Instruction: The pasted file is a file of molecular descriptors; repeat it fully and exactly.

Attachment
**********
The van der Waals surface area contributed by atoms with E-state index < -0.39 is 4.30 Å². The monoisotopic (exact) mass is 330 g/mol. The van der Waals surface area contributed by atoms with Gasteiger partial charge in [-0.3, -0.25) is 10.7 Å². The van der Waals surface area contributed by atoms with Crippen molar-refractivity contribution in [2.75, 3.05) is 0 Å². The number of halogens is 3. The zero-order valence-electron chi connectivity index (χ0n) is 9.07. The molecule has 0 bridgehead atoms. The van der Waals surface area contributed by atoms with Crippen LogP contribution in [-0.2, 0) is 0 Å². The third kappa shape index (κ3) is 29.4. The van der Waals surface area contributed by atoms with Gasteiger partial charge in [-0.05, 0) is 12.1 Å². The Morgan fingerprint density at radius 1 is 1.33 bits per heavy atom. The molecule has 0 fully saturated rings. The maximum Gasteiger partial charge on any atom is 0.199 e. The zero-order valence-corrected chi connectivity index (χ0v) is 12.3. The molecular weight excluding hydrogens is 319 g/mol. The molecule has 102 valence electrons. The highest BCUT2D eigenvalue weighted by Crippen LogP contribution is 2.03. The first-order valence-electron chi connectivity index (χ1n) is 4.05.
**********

The van der Waals surface area contributed by atoms with E-state index < -0.39 is 4.30 Å². The monoisotopic (exact) mass is 330 g/mol. The van der Waals surface area contributed by atoms with Gasteiger partial charge in [-0.3, -0.25) is 10.7 Å². The van der Waals surface area contributed by atoms with Crippen molar-refractivity contribution in [2.75, 3.05) is 0 Å². The number of halogens is 3. The zero-order valence-electron chi connectivity index (χ0n) is 9.07. The molecule has 0 bridgehead atoms. The van der Waals surface area contributed by atoms with Crippen LogP contribution in [-0.2, 0) is 0 Å². The third kappa shape index (κ3) is 29.4. The van der Waals surface area contributed by atoms with Gasteiger partial charge in [-0.05, 0) is 12.1 Å². The Morgan fingerprint density at radius 1 is 1.33 bits per heavy atom. The molecule has 0 fully saturated rings. The maximum Gasteiger partial charge on any atom is 0.199 e. The zero-order valence-corrected chi connectivity index (χ0v) is 12.3. The molecular weight excluding hydrogens is 319 g/mol. The molecule has 102 valence electrons. The highest BCUT2D eigenvalue weighted by Crippen LogP contribution is 2.03. The first-order valence-electron chi connectivity index (χ1n) is 4.05.